By now, most savvy businesses realize that there is an untapped potential customer base in the rapidly expanding boomer and senior population. The challenge is discovering and implementing marketing strategies to attract the attention, capture the loyalty and retain a relationship with this huge marketing segment.
An additional challenge is erasing some of the perceptions and misconceptions that are commonly held about seniors and Boomers in general. We are no longer living in an era where target markets can be categorized by age. The senior and boomer markets have broadened into a vast arena of client possibilities and soaring profitability.
Some perceptions and misconceptions to re-think:
It’s not worth it to pursue these “old” folks –
The first obstacle that needs to be addressed when marketing to seniors is to banish the mindset that goes along with the titles “senior citizen” or “baby boomers.” Gone are the days when age was defined by hemlines and wrinkles. In this area of successful aging, you will find grandmothers running their own successful internet operations and grandfather entrepreneurs. These “oldies” are 76 million strong and by the year 2030 one in five Americans will be 65 or older. Over the next 20 years they will spend $20 trillion on consumer goods.
They aren’t big “spenders” –
Boomers aged 56 -66 spend an average of $367 per month online according to data from “The State of Consumers and Technology: Benchmark 2011” which is more than double the amount spent by adults age 18-22 which is an average of $138. Boomer spending has increased 45% year over year according to a 2010 Gallup poll. They may be more conservative in their tastes but they spend liberally on, not only themselves, but also their extended family who may be struggling with unemployment while raising their own families. Seniors are now enjoying the fruits of their labors and are seeking comfort and luxury products, which translates into vacations, cruises, home entertainment products, apparel, jewelry and gifts.
They don’t understand the new technology –
This particular generation buys more Apple products (41%) than any other age group. They not only can afford them, they can understand them. They have Facebook accounts, shop online, have smart phones, blog, and own and run successful internet operations. They are gadget-savvy and are enjoying a technologically advanced lifestyle. They actively track world and local events via the internet and stay connected both socially and politically through this same venue. The talk at women’s garden clubs today may be more about Skyping, world and national events and internet providers than planting and pruning.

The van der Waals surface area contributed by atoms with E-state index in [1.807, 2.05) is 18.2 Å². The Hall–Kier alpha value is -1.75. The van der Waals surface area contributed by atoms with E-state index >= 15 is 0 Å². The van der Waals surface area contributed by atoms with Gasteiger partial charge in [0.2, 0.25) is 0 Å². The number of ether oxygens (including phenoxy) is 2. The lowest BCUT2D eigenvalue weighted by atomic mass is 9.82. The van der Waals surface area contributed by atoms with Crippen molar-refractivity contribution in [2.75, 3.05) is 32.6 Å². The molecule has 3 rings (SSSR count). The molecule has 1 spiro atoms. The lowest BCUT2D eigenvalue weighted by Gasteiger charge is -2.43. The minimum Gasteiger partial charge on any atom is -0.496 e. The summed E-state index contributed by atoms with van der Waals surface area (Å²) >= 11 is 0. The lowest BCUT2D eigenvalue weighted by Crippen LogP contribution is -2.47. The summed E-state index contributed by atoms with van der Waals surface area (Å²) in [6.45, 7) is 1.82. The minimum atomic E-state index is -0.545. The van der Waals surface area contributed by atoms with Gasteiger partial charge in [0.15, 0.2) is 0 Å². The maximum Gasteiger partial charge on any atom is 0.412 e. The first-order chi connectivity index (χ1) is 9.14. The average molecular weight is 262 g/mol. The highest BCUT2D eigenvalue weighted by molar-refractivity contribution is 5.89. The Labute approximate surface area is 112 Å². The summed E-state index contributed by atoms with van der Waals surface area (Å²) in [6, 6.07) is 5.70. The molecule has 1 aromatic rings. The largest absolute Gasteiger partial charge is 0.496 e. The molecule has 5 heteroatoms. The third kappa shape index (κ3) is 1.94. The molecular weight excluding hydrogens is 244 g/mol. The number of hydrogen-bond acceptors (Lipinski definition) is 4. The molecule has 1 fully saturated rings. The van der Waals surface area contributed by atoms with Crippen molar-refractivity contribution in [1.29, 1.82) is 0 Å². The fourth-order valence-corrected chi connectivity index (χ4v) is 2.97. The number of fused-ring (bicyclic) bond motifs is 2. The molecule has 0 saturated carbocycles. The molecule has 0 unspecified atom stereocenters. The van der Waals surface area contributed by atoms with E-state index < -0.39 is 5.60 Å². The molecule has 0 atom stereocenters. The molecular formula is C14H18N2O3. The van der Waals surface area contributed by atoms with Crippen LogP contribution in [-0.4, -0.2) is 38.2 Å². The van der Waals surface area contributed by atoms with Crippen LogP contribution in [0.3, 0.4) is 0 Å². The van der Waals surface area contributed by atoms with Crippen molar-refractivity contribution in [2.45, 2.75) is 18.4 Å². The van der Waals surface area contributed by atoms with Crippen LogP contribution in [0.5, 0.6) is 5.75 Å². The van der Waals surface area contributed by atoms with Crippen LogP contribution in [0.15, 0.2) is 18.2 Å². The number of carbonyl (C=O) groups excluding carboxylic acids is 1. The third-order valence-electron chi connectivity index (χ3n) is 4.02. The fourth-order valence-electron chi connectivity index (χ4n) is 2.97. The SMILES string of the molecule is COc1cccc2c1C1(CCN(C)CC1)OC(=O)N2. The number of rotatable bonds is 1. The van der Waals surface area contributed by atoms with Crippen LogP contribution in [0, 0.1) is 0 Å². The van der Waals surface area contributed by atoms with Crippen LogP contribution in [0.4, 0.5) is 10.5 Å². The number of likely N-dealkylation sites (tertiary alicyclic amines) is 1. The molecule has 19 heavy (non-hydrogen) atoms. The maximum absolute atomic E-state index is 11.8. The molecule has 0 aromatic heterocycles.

They don’t have “brand loyalty” –
Seniors and Boomers have been through fads and trends and aren’t easily lured from brand-to-brand. They have the luxury of time to research purchases and as a result, stick with their brand decisions longer. They are not only more brand loyal, they are less price sensitive than younger shoppers, but are also more demanding on quality and services. They evaluate products more on quality, packaging and ease of use. The buy-one-get-one-free doesn’t work with this demographic because they use smaller amounts of products than previously or they are limited in storage space because of downsizing.
Seniors aren’t active –
Seniors and Boomers today are more active than the previous generations. They are foregoing retirement and working longer, not only for the income, but also for the activity it affords. Even upon retirement, seniors don’t favor inactivity. They flock to the gyms, not only the physical ones, but also the new mental gyms that are coming into style. They travel around the world and around the country pursuing new adventures. They have redefined the statement that accompanies retirement and that is, “I am so busy now, that I don’t know where I found the time to work.” Grandma has taken a giant leap out of her rocking chair and is bench pressing 75 pounds while listening to her iPod and Grandpa has taken up rock climbing.
MARKET TO AND BENEFIT FROM THIS GENERATION BY:
- Allocating more advertising and promotion dollars to capture this market. Only 5% of advertising budgets have been geared toward older consumers while 80% is spent trying to reach the 18-34 year old market.
- Having multi-generational advertising literature and campaigns. Different style of music, models and messages can reach more than one generation of audiences.
- Focus on quality and service – two of the most important deciding factors in seniors’ buying choices.
- Think “active” instead of “old” when viewing the senior consumers. Changing your mindset can change the way you market.
- Diversify your product or service to accommodate this generation. Have a “senior” size product to avoid waste of the larger sizes.
Resource Extensions: Gerontological Society of America, e-newsletter Vol. 2 Number 1 2012; Five Common Misconceptions About Marketing to Seniors, Healthcare Marketing 13 Mar. 2012; Datalist marketing.com